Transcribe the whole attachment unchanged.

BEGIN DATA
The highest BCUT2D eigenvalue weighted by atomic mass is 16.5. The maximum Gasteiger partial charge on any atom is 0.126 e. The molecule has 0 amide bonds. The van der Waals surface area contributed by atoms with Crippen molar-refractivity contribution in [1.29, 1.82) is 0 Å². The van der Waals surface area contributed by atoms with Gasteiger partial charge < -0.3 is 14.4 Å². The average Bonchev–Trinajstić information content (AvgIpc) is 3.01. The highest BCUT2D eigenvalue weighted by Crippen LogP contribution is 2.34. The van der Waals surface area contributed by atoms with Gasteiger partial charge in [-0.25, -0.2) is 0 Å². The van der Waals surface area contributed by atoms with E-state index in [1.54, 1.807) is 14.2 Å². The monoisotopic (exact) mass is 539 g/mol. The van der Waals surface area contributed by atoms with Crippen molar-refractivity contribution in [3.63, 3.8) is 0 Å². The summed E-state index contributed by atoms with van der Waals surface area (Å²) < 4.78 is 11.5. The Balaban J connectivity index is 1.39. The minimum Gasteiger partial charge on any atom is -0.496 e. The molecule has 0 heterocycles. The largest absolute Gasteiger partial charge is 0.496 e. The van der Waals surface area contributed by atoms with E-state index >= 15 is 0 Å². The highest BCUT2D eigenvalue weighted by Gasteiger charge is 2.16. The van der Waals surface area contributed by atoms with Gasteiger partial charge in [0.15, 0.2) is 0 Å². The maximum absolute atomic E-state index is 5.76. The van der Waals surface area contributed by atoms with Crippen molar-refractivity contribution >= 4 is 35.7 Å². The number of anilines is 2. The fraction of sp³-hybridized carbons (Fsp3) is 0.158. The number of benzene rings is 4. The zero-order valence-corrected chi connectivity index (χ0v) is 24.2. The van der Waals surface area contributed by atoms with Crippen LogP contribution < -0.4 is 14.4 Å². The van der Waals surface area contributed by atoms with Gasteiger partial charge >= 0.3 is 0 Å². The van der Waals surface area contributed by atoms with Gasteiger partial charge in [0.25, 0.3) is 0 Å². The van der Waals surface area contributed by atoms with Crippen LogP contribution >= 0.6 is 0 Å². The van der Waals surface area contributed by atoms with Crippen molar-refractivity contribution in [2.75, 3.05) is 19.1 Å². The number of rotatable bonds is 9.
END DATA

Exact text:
The highest BCUT2D eigenvalue weighted by atomic mass is 16.5. The maximum Gasteiger partial charge on any atom is 0.126 e. The molecule has 0 amide bonds. The van der Waals surface area contributed by atoms with Crippen molar-refractivity contribution in [1.29, 1.82) is 0 Å². The van der Waals surface area contributed by atoms with Gasteiger partial charge < -0.3 is 14.4 Å². The average Bonchev–Trinajstić information content (AvgIpc) is 3.01. The highest BCUT2D eigenvalue weighted by Crippen LogP contribution is 2.34. The van der Waals surface area contributed by atoms with Gasteiger partial charge in [-0.25, -0.2) is 0 Å². The van der Waals surface area contributed by atoms with E-state index in [1.54, 1.807) is 14.2 Å². The monoisotopic (exact) mass is 539 g/mol. The van der Waals surface area contributed by atoms with Crippen molar-refractivity contribution in [3.63, 3.8) is 0 Å². The summed E-state index contributed by atoms with van der Waals surface area (Å²) < 4.78 is 11.5. The Balaban J connectivity index is 1.39. The minimum Gasteiger partial charge on any atom is -0.496 e. The molecule has 0 heterocycles. The largest absolute Gasteiger partial charge is 0.496 e. The van der Waals surface area contributed by atoms with E-state index >= 15 is 0 Å². The highest BCUT2D eigenvalue weighted by Gasteiger charge is 2.16. The van der Waals surface area contributed by atoms with Gasteiger partial charge in [0.15, 0.2) is 0 Å². The maximum absolute atomic E-state index is 5.76. The van der Waals surface area contributed by atoms with Crippen molar-refractivity contribution >= 4 is 35.7 Å². The number of anilines is 2. The fraction of sp³-hybridized carbons (Fsp3) is 0.158. The number of benzene rings is 4. The zero-order valence-corrected chi connectivity index (χ0v) is 24.2. The van der Waals surface area contributed by atoms with Crippen LogP contribution < -0.4 is 14.4 Å². The van der Waals surface area contributed by atoms with Gasteiger partial charge >= 0.3 is 0 Å². The van der Waals surface area contributed by atoms with Gasteiger partial charge in [0.25, 0.3) is 0 Å². The van der Waals surface area contributed by atoms with Crippen LogP contribution >= 0.6 is 0 Å². The van der Waals surface area contributed by atoms with Crippen molar-refractivity contribution in [2.75, 3.05) is 19.1 Å². The number of rotatable bonds is 9.